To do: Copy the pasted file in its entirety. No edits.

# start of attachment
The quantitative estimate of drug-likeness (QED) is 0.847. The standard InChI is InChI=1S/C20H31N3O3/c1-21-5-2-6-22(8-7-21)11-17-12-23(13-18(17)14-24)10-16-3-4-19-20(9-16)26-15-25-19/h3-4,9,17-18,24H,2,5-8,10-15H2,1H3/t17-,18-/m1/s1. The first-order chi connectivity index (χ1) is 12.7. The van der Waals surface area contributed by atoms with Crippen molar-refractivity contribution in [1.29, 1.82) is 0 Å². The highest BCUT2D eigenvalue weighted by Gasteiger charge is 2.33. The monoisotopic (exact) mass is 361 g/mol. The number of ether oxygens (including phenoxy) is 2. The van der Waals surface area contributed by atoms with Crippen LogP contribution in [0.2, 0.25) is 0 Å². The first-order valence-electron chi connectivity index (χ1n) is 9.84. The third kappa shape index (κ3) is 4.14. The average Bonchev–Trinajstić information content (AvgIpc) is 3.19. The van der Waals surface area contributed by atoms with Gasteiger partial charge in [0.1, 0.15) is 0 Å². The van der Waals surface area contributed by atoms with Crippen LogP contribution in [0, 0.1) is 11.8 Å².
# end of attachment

The quantitative estimate of drug-likeness (QED) is 0.847. The standard InChI is InChI=1S/C20H31N3O3/c1-21-5-2-6-22(8-7-21)11-17-12-23(13-18(17)14-24)10-16-3-4-19-20(9-16)26-15-25-19/h3-4,9,17-18,24H,2,5-8,10-15H2,1H3/t17-,18-/m1/s1. The first-order chi connectivity index (χ1) is 12.7. The van der Waals surface area contributed by atoms with Crippen molar-refractivity contribution in [1.29, 1.82) is 0 Å². The highest BCUT2D eigenvalue weighted by Gasteiger charge is 2.33. The monoisotopic (exact) mass is 361 g/mol. The number of ether oxygens (including phenoxy) is 2. The van der Waals surface area contributed by atoms with Crippen LogP contribution in [0.2, 0.25) is 0 Å². The first-order valence-electron chi connectivity index (χ1n) is 9.84. The third kappa shape index (κ3) is 4.14. The average Bonchev–Trinajstić information content (AvgIpc) is 3.19. The van der Waals surface area contributed by atoms with Gasteiger partial charge in [0.1, 0.15) is 0 Å². The van der Waals surface area contributed by atoms with Crippen LogP contribution in [0, 0.1) is 11.8 Å².